Since we let the public know about one Supervisor’s plan to take up to $500,000 worth of public money and spend it to benefit a private business, several emails and messages have been written about our story.
For the benefit of those who had not read the original piece, the business involved is The Club at Gateway golf course, and the expenditure would be to repair five out-of-service wells that feed emergency irrigation water to the privately-owned golf course.
In one of the emails that was written, The Club’s leadership wrote to its members and praised our story’s accuracy while at the same time telling their members that at no time had they made a proposal to have $500,000 spent on fixing publicly-owned wells. On behalf of this publication, I would like to echo that sentiment. At no time has anyone made any official “proposals” to fix anything. But it’s important to note one simple fact: we never said they did.
What we said was that The Club’s management and one Supervisor are saying the spending is necessary, and they’re putting pressure on the Gateway District to spend that money. We also said the other four Supervisors aren’t thrilled with the idea at all.
So why The Club worded their letter to make it sound like we said things had reached such formal stages… is something you’ll have to ask them. But it’s things like this that add to the level of mistrust regarding this situation and that company in particular.
Another email about this situation, which is the main focus of this story, was from Supervisor Ed Tinkle written to us here at the Gateway Sun.
Well, we were in the “To:” field… but the “cc:” field had about 50 people on it, including candidates for the Board of Supervisors Delores Linscott and Jim Brann. Lee County Commissioner Cecil Pendergress was also included, as was Gateway’s District Manager Chris Shoemaker. The rest of the list appeared to be club members or staff. Cleary, Tinkle’s email was intended for mass consumption.
Tinkle is the Gateway public official who is advocating for public funds to be spent to benefit the private golf club. Tinkle is a member of The Club, and Tinkle lives in the community where the golf club is located.
While The Club sent out a letter applauding our efforts and admiring our dedication to informing the public about issues in Gateway, Tinkle called our article “fiction” and “inflammatory”.
Perhaps The Club and Tinkle should get on the same page and decide whether we suck, or that we’re doing a great job. We’d love to know.
Anyway, Tinkle wanted to make two main points in his email. The first is that the people of Gateway own the wells and thus are responsible for paying to repair them. The second was that The Club pays beaucoup bucks in GSCDD assessment dollars, and he’d like to know what The Club is getting for that money.
Let’s begin with Tinkle’s first point.
On July 19, Tinkle wrote: “According to a former Westinghouse Gateway Communities (WGC) official, in 1986 WGC, who at that time not only owned the Country Club but had controlling interests of the CDD, elected to install the five (5) irrigation wells and the 8″ irrigation distribution main from the wells to Pond 118 immediately west of the Clubhouse. This is the pond from which the Country Club, pursuant to a SFWMD Permit, draws its golf course irrigation water and pumps it into the irrigation system. This water is not used for any other residential or common area purposes. WGC’s intent of furnishing this system was twofold. First, it was to assure that a source of water was available to “grow-in” the golf course and secondly, to provide the Club with a long term back-up water supply in the event of a prolonged drought. WGC was of the opinion that the Club’s success was instrumental to the growth and development of the entire Gateway Community. Many of us in Gateway are still of the belief that this is true.”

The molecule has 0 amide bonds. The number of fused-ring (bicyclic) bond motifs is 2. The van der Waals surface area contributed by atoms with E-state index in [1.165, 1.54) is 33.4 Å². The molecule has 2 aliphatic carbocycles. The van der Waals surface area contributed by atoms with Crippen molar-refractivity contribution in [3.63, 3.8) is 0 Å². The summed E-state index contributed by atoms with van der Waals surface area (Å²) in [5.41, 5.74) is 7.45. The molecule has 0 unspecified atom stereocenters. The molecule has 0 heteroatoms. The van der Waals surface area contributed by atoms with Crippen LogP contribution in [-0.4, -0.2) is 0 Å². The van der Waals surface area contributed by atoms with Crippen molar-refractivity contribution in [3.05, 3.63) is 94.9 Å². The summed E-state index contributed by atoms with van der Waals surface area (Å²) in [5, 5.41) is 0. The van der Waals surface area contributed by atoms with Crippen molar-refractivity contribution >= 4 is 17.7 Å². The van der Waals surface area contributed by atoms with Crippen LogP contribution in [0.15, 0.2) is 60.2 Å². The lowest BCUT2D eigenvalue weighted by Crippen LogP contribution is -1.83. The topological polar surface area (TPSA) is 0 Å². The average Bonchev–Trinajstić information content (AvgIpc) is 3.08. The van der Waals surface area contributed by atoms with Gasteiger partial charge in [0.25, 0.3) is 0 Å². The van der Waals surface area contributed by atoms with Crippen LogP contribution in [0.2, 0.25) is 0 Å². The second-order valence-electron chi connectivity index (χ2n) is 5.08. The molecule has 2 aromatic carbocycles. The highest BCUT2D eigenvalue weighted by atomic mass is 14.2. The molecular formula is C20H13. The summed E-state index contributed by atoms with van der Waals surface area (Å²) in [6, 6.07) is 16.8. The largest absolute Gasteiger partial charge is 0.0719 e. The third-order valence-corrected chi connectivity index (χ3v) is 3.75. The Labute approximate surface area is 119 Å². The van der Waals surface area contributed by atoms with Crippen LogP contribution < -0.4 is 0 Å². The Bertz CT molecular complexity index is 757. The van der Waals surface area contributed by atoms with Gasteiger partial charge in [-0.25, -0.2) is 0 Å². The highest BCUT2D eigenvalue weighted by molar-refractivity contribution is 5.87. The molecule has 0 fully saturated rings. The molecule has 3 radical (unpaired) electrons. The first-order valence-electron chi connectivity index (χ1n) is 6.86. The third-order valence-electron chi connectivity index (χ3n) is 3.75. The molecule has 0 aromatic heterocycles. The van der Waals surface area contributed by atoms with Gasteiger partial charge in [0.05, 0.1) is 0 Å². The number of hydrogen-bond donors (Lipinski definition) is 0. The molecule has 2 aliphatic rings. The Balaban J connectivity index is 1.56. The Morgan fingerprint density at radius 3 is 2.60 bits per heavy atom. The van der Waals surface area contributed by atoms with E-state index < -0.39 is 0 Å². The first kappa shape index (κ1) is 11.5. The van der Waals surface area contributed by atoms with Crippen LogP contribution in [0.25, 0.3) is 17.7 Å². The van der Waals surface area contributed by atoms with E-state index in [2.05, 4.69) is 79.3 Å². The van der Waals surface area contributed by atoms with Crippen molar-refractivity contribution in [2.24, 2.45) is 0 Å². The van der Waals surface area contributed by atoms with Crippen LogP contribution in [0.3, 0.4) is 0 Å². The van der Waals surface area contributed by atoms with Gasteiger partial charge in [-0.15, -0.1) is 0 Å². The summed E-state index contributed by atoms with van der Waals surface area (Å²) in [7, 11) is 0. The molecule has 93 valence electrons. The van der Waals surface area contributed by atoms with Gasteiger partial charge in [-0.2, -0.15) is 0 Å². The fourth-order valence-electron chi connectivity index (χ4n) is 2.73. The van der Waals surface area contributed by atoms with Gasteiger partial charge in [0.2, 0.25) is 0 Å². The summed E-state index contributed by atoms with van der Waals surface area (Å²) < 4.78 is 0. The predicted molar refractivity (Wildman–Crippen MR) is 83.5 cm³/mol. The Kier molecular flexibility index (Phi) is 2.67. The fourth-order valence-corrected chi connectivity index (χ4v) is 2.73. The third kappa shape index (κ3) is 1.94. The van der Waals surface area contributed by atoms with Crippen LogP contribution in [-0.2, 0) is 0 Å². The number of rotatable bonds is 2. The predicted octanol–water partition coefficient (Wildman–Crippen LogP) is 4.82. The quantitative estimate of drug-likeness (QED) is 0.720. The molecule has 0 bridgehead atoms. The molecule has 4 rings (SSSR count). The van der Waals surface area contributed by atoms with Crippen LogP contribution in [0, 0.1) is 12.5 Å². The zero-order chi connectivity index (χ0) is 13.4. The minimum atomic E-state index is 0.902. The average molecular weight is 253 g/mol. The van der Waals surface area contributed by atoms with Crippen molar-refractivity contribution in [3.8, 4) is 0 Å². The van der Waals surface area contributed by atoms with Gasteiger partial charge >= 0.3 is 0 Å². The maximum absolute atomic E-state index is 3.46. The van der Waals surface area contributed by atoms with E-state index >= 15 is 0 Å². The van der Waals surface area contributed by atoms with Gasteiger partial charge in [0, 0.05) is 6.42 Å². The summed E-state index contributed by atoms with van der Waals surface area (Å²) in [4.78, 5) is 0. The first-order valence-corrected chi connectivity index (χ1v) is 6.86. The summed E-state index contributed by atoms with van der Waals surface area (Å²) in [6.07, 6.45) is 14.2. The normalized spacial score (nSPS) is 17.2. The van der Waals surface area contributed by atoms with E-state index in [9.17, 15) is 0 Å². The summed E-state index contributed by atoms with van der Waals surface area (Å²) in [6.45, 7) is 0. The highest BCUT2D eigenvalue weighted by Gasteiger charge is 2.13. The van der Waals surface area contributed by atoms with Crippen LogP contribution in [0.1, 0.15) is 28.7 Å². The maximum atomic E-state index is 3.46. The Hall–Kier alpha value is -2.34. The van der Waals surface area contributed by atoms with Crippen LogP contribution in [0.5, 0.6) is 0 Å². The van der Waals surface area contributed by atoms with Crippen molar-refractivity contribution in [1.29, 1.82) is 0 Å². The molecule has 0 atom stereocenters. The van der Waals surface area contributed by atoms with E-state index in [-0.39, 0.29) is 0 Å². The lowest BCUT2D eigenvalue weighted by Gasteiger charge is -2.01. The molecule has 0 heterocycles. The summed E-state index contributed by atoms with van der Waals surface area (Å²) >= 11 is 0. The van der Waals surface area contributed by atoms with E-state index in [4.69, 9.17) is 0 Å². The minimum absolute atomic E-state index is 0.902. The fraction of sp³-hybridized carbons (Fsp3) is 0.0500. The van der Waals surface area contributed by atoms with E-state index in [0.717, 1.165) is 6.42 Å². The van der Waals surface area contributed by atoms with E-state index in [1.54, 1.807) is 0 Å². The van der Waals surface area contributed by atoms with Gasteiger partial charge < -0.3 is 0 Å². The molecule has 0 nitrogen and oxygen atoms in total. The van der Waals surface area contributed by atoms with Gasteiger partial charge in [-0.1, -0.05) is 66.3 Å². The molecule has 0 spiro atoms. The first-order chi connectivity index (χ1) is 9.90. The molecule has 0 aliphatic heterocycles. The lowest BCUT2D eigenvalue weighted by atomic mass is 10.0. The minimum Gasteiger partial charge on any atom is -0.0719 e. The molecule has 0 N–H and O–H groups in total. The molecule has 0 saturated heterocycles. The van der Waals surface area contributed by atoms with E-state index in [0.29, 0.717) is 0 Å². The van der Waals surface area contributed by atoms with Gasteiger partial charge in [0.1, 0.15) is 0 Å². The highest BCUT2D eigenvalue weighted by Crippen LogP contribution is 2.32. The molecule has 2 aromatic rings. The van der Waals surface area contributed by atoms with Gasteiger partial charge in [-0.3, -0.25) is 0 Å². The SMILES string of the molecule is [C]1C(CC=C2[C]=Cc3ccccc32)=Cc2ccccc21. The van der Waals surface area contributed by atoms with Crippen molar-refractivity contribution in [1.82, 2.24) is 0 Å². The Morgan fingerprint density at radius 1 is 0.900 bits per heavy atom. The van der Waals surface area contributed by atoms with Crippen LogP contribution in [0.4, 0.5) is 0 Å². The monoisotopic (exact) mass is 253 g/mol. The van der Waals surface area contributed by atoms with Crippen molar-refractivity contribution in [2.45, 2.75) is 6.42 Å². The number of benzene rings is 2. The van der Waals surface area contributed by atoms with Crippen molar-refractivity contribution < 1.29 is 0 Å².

Let’s unpack this.
Tinkle complains that we’ve failed to tell the whole story, and then writes us and … fails to tell the whole story.
That’s not his fault, or ours, because it’s a very long and very complicated story that’s hard to tell in one article.
But we’ll bottom line it for you.
As Tinkle notes, Westinghouse had complete control over the Gateway Services CDD way back then, just as all developers do when they begin building out a community that will have a CDD. So basically you have a real estate developer in control of an entity that will become a local government in the future, in Gateway’s case the GSCDD.
But the developer doesn’t care about structuring a CDD properly – they care about selling houses and making money. The CDD is merely an annoyance to them, but on occasion they find ways to use it as a tool.
To that point, the way they were selling houses in Gateway back then was to use the golf course as the centerpiece of the marketing strategy. I’m sure you can envision it, some guys in sharp 1986-style suits handing out brochures of the community, prominently featuring the golf course as a selling point.
Well guess what… Their little jewel, the golf course, needed irrigation wells… so by gosh, they were going to get irrigation wells. They’ve got houses to sell, don’t you know?